• Recruit a new general manager.
  • Implement executive assessment testing to evaluate potential candidate aptitudes and attitudes, strengths and weaknesses.
  • Document a three- to five-year transition plan where the new general manager/CEO will assume all day-to-day responsibilities in a systematic transition plan over time.
  • Implement a deferred compensation plan where the new GM is awarded company stock on an annual basis.
  • Stock will be given to the new GM as a company earn-out based on specific performance metrics regarding company growth and profitability.
  • Additional stock will be awarded to key employees as a stay bonus or a retention bonus to keep them invested in the continued company health and growth.
  • All company stock is vested. If the GM or key employees leave before the vesting period is completed, they lose that compensation bonus.

This highly customized transition plan will provide this exiting owner with the following benefits.

  • He gets to find and grow the new GM/future company owner.
  • Aspirational, non-monetary company goals are maintained.
  • There is a gradual handoff/transition to the new GM/owner.
  • The strong company culture is maintained:
    • With employees,
    • With past customers,
    • With key suppliers,
    • With key trade contractors.
  • Compensation bonuses are based on company performance—employees are encouraged to help grow company revenue/profitability.
  • The owner legacy is maintained through an orderly and planned transition.

Due to this strong company culture and history, the new, incoming owner benefits from 40 years of history. The potential new owner benefits from the following:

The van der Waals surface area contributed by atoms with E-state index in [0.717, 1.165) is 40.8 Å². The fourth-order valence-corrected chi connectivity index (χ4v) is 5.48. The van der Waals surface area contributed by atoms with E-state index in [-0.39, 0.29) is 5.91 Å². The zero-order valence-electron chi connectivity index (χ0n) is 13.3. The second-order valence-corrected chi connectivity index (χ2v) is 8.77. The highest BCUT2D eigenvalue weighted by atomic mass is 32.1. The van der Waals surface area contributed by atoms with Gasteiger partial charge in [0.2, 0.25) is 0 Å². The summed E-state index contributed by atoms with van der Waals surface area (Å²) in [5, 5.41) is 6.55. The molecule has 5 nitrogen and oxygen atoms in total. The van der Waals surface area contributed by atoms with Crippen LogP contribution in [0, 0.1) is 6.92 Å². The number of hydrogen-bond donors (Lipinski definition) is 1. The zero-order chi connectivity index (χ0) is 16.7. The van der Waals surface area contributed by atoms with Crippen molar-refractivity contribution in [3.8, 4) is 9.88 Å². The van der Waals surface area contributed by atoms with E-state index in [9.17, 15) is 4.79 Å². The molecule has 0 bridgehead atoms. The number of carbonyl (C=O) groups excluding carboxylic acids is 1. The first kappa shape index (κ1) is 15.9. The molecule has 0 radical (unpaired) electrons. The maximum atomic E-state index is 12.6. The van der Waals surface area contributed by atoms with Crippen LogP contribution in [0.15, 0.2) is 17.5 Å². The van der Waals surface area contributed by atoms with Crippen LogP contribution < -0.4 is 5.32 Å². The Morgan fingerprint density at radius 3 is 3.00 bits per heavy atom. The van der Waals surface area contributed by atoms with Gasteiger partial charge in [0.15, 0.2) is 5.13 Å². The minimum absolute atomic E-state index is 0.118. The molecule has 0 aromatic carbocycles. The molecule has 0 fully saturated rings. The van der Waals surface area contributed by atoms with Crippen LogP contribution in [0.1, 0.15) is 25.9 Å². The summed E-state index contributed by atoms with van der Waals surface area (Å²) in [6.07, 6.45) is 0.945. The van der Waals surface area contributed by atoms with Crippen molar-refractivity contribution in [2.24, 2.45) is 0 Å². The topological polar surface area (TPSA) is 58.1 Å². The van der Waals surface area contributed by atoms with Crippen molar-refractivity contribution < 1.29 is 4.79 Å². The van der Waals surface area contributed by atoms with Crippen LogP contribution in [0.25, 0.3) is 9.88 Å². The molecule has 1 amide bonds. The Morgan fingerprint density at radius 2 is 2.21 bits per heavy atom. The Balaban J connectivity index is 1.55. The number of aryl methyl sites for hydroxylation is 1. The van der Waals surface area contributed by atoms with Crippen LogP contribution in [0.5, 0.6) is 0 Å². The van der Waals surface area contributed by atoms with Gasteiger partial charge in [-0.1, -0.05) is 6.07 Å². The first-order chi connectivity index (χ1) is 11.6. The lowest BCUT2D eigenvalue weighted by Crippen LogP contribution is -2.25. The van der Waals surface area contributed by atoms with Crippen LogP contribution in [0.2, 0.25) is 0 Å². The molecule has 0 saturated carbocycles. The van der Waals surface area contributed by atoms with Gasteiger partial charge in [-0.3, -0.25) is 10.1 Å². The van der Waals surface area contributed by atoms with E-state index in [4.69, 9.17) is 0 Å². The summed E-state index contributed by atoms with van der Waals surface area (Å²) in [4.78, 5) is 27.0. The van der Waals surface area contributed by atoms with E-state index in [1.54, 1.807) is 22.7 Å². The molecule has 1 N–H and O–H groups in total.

• A company with an exceptional reputation
  • Established trade-contractor and supplier relationships
  • A group of employees who understand, maintain, and are committed to a strong company reputation
  • Established company value-drivers:
    • Stable company cash flow,
    • Effective financial controls,
    • A solid, diversified customer base,
    • A stable and motivated management team,
    • Business systems that can improve the sustainability of cash flows,
    • A business facility with a physical appearance supporting the quality of work that they do.

When the goals above of this well-designed transition plan are achieved, we have the basis for a win-win transaction. Everyone benefits—the buyer, seller, employees, and past clients. I will always strive for a win-win transaction because if the transaction does not benefit both buyer and seller, it will probably fail. Both parties must see and be committed to the end goal. A win-win agreement can guarantee a positive company transfer and sale.

As you can see above, there are numerous moving parts to this eventual transfer. Simply, every company is unique, and every exit plan must address these unique company characteristics. There is no one-size-fits-all any more than there is a standard remodeling design or plan. This is a highly personalized design process.

Start now. Begin to think about a company where you are not required to oversee day-to-day operations. That is at the heart of a good transition goal. If I can assist you with an initial company exit assessment, please let me know. You can contact me at QR